At the beginning of every year it's often nice to learn a new skill or to form a new habit. For me, 2018 is about Design Process.
Any designer, from freelance to agency will experience similar pains when it comes to process. We all have one (and if you don't, then you should).
But what happens when a deadline is looming, a budget is tight or a client wants that extra set of amends? In my experience, the process is the first thing to go.
It's easy to blame external factors. In each of those cases, you can point the finger at the client – it's their fault for setting a ridiculous deadline, it's their fault for being "cheap", or it's their fault for not being able to commit to a design. But I'm just going to throw this out there and say, it isn't their fault. It's yours.
You are the Designer. They come to you to help them solve a problem – whatever that problem may be (Not always; see the excellent "clients from hell"). But unless you take the time up front to go through your process, how can you expect them to respect your time/worth?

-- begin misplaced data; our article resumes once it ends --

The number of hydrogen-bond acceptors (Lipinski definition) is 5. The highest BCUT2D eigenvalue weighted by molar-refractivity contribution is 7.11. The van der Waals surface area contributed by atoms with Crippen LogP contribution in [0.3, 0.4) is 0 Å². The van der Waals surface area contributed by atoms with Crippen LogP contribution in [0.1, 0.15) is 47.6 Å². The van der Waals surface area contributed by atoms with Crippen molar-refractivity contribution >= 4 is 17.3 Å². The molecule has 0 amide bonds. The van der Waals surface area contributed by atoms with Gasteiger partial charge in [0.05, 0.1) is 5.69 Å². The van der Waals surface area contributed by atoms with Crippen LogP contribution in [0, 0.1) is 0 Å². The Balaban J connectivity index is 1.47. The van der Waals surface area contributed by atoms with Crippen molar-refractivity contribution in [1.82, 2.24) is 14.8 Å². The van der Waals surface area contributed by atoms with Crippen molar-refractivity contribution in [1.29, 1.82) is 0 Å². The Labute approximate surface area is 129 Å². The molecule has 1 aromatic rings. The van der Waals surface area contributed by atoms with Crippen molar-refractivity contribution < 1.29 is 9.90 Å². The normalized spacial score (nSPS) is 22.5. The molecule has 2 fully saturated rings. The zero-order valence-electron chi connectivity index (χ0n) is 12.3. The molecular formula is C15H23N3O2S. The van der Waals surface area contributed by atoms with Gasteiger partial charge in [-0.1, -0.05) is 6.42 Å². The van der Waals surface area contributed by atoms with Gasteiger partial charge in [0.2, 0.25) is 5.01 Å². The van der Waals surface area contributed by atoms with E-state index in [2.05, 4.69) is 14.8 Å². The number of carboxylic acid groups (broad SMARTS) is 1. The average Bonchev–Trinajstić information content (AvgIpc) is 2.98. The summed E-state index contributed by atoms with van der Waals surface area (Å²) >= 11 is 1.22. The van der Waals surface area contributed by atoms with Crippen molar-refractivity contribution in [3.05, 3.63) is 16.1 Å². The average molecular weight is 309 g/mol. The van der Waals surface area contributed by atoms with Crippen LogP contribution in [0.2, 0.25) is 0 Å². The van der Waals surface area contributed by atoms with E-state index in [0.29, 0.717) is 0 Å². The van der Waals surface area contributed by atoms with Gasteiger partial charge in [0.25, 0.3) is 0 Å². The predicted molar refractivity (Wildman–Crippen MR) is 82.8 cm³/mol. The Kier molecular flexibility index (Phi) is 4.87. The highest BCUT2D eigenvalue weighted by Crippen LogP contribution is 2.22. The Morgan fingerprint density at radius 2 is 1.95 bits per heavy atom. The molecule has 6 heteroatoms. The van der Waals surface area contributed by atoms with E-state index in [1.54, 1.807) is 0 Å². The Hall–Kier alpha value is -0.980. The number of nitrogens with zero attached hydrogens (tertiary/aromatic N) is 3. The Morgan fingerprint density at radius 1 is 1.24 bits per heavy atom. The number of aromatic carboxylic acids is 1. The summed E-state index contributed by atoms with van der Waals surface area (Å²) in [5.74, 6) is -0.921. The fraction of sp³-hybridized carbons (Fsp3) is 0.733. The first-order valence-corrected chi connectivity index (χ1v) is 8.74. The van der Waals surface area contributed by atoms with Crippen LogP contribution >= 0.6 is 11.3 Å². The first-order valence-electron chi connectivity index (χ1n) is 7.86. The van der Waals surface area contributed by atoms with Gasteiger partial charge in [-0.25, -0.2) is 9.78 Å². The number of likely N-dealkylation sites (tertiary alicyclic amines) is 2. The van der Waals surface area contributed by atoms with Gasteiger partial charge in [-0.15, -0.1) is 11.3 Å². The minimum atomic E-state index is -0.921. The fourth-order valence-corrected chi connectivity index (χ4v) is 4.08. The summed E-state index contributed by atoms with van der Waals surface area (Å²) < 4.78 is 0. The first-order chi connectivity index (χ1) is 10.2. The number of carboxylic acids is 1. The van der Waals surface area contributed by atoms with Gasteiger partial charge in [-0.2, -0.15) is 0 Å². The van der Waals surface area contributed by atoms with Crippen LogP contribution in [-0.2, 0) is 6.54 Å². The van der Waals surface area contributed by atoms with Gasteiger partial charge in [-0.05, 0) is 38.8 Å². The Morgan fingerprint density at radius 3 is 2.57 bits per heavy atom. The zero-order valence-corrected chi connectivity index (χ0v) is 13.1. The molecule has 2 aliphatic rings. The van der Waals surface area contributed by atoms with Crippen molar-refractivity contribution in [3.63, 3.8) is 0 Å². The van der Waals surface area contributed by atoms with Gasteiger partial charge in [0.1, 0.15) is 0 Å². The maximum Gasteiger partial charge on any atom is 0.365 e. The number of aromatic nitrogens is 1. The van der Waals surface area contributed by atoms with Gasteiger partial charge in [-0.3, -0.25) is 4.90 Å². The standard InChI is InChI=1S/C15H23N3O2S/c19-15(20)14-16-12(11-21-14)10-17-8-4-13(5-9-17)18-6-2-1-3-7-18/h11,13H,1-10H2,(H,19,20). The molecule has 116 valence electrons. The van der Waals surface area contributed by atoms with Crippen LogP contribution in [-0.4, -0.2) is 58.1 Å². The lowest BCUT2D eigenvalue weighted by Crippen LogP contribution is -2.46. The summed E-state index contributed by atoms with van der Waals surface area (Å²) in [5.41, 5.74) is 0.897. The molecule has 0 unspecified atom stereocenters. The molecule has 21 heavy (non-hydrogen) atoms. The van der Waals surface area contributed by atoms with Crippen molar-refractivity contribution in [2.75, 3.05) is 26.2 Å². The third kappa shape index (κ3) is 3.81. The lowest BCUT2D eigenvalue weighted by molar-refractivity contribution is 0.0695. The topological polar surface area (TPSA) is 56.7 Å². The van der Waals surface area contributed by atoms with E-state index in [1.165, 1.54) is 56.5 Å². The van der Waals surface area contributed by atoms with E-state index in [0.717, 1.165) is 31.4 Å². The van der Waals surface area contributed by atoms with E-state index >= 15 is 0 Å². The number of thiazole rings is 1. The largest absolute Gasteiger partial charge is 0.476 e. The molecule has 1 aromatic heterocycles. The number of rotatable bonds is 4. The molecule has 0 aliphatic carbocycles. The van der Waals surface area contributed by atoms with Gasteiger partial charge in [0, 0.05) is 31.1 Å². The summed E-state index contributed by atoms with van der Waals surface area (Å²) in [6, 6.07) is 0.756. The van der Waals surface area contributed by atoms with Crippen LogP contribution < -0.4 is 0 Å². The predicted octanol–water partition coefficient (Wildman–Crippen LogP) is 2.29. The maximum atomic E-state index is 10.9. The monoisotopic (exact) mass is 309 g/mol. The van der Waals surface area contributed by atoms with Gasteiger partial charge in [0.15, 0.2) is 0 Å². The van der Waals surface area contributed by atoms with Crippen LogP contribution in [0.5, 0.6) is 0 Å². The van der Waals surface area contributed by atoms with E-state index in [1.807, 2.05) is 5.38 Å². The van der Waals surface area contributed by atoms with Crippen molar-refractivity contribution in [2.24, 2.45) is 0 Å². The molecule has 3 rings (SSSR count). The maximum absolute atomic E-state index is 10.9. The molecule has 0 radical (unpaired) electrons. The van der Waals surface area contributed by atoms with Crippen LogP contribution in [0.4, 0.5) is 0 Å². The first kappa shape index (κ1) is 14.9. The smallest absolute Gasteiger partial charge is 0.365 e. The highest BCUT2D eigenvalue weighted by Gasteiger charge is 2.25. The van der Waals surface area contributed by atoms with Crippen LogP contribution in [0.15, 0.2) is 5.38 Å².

So for 2018 I'm introducing a new part of the process at Peregrine. It goes like this:
- Identify your process (it is different from Branding to Websites, etc)
- Split it up into the different Phases
- The division between each phase should be clear. For example, Phase 1 for Websites might be Wireframing and UX. Phase 2 might be Mockups.
- Try and keep it down to 4 phases, you don't want to overwhelm your client.
- Important: Make clear where the feedback cycles are!
- Lay out your phases in a simple timeline, and save this as a handy PDF.
Now whenever you get a new client and have that kickoff call, let them know that you'll be sending over a Process Diagram. Make clear the number of iterations you're prepared to make at each Feedback Cycle. As the project progresses, ask for their sign-off before progressing to each new Phase, and kindly let them know that going back a Phase isn't OK.
This won't fix everything and from time to time you're still going to have those awkward conversations about time and money. But it will help.
After all, you probably don't understand the process your solicitor goes through when buying a house, so why expect your clients to understand what it takes to design a brand identity?
Being a Designer is all about relationships, and the smoother the relationship with your client, the better experience both of you will have. It all starts with Process.